[00:26:42]

I have the strongest imaginable views on this subject. And that's why we brought you the. The presidency is for four years, the Senate's for six years, redistricting is for 10 years, and if voters want to have the most leverage possible, they will go and vote in places where bipartisan control of the legislature is within reach. And my math nerds and I have done calculations to figure out where those states are. And there's half a dozen states where bipartisan redistricting is within reach.

[00:27:12]

It adds up to ninety three House seats, which is one fifth of the chamber. And so we're talking about the political playing field for the next 10 years and one fifth of the House of Representatives. And this place is like I mean, some of them will sound like familiar swing states, Texas, North Carolina, Florida and Kansas. And these are places where it's possible to be given the rules. So my guys looked at the math, the data and the rules of redistricting.

[00:27:37]

And in all those four states, the rules are such that it's possible to force bipartisanship in how the map gets drawn. And then on the on the other side, Republicans would be wanting to do the same thing in Minnesota and Connecticut. And so these are states where where it's possible to bring about both major parties having a say in redistricting in a way that, you know, my staff at the gerrymandering project at gerrymandered Princeton, Edu, we advocate policy changes, but I would say through reform laws, but I would say voters can have a direct say.

[00:28:09]

I mean, and we're talking about voters in actually and specifically in swing districts in those states. So, for instance, if you live in Dallas Fort Worth, your vote is among the most valuable in the country because there are something like 10 swing districts just in Dallas and Tarrant counties. Wow. Harris County, which is where Houston is, same story. So there is there's places where voters are really super powerful and can have a lot of say in the next decade of politics.

[00:28:34]

That brings me to an interesting thing. One of the things that I'm obviously not going to a ton of dinner parties right now, but I feel like any time I'm out and I run into somebody, my left leaning friends are all like, Jesse, where do I go if I'm going to work on get out the vote, that's going to make a difference. Are you saying, like, that Fort Worth district may be a really good place that if you're going to try to drive Democratic voters to the polls?

[00:28:56]

Oh, yeah.

[00:28:57]

Like I would say, Tarrant County is is a hotspot. It's ground zero for partisan control of of the Texas state legislature. Harris County, as I said before, Dallas County, also north of Dallas, Fort Worth, Denton County and Collin County. We have all this if you go to election, got Princeton. Dediu, we have a feature called Redistricting Moneyball, where if you click on redistricting Moneyball, you'll get a map that's interactive, that shows you all these places where your vote matters.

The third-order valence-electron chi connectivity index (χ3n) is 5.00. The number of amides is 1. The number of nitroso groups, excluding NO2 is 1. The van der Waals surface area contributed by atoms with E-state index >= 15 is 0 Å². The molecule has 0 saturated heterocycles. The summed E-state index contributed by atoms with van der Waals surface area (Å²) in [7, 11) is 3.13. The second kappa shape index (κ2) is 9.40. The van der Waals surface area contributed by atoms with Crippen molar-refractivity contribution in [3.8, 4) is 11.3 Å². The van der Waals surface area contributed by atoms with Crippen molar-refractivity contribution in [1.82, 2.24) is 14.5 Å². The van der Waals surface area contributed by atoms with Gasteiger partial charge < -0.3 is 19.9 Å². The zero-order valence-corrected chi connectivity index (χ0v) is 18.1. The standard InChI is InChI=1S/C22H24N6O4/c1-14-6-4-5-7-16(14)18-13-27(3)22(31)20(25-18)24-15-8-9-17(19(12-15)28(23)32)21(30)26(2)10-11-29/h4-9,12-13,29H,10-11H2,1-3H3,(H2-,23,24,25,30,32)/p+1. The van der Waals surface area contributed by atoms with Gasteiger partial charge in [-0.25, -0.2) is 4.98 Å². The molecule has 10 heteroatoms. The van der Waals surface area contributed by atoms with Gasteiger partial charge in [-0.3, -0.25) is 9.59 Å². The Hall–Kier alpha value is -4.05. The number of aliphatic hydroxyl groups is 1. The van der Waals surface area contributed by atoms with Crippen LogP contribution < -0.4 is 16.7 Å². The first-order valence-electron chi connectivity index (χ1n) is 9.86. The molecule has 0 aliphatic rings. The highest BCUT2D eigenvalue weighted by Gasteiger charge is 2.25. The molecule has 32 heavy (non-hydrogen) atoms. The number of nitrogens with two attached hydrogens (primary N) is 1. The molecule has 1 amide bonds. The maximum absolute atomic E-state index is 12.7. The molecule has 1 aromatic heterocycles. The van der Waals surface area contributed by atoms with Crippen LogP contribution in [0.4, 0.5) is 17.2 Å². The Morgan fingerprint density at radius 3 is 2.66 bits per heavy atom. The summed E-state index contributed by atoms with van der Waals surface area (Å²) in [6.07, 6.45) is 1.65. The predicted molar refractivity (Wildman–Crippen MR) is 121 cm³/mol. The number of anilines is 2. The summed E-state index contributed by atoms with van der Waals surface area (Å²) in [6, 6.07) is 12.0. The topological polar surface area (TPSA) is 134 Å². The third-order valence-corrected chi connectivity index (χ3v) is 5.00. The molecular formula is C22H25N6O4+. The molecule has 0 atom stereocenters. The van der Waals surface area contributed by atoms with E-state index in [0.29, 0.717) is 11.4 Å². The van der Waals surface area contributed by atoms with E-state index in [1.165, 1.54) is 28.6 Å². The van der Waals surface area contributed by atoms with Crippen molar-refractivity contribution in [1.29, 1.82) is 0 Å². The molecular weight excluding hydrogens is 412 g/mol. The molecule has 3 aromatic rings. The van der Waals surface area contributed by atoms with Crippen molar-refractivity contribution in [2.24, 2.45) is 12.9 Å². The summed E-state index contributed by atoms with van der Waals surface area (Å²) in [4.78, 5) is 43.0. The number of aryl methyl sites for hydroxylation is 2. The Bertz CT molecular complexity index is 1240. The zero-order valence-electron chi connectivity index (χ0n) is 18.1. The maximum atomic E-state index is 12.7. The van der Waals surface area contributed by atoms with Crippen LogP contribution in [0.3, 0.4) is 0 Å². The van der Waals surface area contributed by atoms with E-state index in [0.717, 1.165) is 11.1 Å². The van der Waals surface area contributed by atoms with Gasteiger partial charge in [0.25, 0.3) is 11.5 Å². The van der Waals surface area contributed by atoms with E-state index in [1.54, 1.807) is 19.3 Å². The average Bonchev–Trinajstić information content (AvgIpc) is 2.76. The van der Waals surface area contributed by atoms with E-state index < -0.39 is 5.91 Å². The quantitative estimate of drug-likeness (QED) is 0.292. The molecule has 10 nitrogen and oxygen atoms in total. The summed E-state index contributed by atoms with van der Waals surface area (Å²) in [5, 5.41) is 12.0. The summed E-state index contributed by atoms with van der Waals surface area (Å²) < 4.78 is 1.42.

[00:29:24]

And you can you know, I mean, if you're in Kansas, south of Kansas City, there's a place called Johnson County. And in Johnson County is is one of the many places in the country that's trending democratic. It's going from red to purple. And when the map goes from red to purple, those are new opportunities for districts to change hands.

[00:29:40]

What could be a really big surprise we might see on election night, I'd say a medium surprise would be Texas is going to Biden. Yeah, a big surprise, I think, would be South Carolina Senate. Going to Jamie Harrison would be a pretty big surprise. Yeah. How big a surprise do you want? Well, that was a good one.

[00:30:00]

Yeah. What do you think?

[00:30:01]

The thing is, his voters might come home because now he's chaired the Judiciary Committee.

[00:30:06]

Oh, and the and the there's a minor candidate there who's pretty far right. And he might get those voters back if he can deliver Amy CONI Barrett to the Supreme Court.

[00:30:16]

So talk to me about the calculus of Amy. Call me Barrett. Like, how about the calculus five plus one equals six. Is that the calculus? That's that's that's arithmetic. Yeah. Tell me more.

[00:30:30]

You really testing that, getting invited back again? I'm sorry. I think it's all right. It's OK. I am hoping for some good natured ribbing here. It definitely helps Democrats in states like Alaska. Right. Because that's a pro-choice state.

[00:30:47]

I never been to Alaska, so I believe you since they really like their personal liberties in Alaska, right? I think so. Just to go back to twenty eighteen, the cabinet nomination appears to be associated with a slight uptick for Republicans in red states like Missouri and Indiana. Now, that was a pretty contentious hearing. And he had rape allegations or assault allegations against him and everyone was really quite angry. So this doesn't seem quite like that this time around.

[00:31:15]